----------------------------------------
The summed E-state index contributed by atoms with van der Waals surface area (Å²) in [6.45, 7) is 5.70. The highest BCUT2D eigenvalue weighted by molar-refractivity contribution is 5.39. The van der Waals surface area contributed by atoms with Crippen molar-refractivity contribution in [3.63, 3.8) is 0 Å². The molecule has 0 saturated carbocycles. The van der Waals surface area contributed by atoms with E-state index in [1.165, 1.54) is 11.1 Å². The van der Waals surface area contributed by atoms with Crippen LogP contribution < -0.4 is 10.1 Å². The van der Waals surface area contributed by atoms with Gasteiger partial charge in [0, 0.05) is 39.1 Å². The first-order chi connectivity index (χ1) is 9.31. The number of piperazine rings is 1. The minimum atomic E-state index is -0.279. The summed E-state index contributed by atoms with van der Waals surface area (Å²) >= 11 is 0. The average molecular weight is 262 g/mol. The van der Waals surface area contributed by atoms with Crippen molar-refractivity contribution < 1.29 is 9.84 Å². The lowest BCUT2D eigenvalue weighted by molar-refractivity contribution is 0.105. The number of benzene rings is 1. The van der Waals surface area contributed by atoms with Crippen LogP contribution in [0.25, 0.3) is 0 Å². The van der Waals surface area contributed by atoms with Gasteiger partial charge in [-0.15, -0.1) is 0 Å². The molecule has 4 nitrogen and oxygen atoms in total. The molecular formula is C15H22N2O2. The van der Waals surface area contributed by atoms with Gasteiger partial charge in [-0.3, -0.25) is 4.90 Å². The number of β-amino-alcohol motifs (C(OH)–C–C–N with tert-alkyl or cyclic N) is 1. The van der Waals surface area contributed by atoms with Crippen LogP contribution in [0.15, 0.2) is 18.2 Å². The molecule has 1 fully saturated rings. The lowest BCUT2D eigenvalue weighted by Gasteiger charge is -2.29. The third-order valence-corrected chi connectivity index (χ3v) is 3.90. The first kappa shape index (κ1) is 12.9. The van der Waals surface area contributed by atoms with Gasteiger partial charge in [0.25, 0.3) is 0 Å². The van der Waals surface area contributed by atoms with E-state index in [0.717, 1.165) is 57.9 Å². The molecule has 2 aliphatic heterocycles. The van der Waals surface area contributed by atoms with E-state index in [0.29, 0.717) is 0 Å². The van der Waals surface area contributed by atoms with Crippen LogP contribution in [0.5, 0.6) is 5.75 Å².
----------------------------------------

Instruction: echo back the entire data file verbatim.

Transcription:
The summed E-state index contributed by atoms with van der Waals surface area (Å²) in [6.45, 7) is 5.70. The highest BCUT2D eigenvalue weighted by molar-refractivity contribution is 5.39. The van der Waals surface area contributed by atoms with Crippen molar-refractivity contribution in [3.63, 3.8) is 0 Å². The molecule has 0 saturated carbocycles. The van der Waals surface area contributed by atoms with E-state index in [1.165, 1.54) is 11.1 Å². The van der Waals surface area contributed by atoms with Crippen LogP contribution < -0.4 is 10.1 Å². The van der Waals surface area contributed by atoms with Gasteiger partial charge in [0, 0.05) is 39.1 Å². The first-order chi connectivity index (χ1) is 9.31. The number of piperazine rings is 1. The minimum atomic E-state index is -0.279. The summed E-state index contributed by atoms with van der Waals surface area (Å²) >= 11 is 0. The average molecular weight is 262 g/mol. The van der Waals surface area contributed by atoms with Crippen molar-refractivity contribution < 1.29 is 9.84 Å². The lowest BCUT2D eigenvalue weighted by molar-refractivity contribution is 0.105. The number of benzene rings is 1. The van der Waals surface area contributed by atoms with Crippen LogP contribution in [0.25, 0.3) is 0 Å². The van der Waals surface area contributed by atoms with Gasteiger partial charge in [-0.15, -0.1) is 0 Å². The molecule has 4 nitrogen and oxygen atoms in total. The molecular formula is C15H22N2O2. The van der Waals surface area contributed by atoms with Gasteiger partial charge in [-0.3, -0.25) is 4.90 Å². The number of β-amino-alcohol motifs (C(OH)–C–C–N with tert-alkyl or cyclic N) is 1. The van der Waals surface area contributed by atoms with Crippen LogP contribution in [0.15, 0.2) is 18.2 Å². The molecule has 1 fully saturated rings. The lowest BCUT2D eigenvalue weighted by Gasteiger charge is -2.29. The third-order valence-corrected chi connectivity index (χ3v) is 3.90. The first kappa shape index (κ1) is 12.9. The van der Waals surface area contributed by atoms with Gasteiger partial charge in [0.25, 0.3) is 0 Å². The van der Waals surface area contributed by atoms with E-state index in [0.717, 1.165) is 57.9 Å². The molecule has 2 aliphatic heterocycles. The van der Waals surface area contributed by atoms with E-state index in [0.29, 0.717) is 0 Å². The van der Waals surface area contributed by atoms with Crippen LogP contribution in [0.5, 0.6) is 5.75 Å².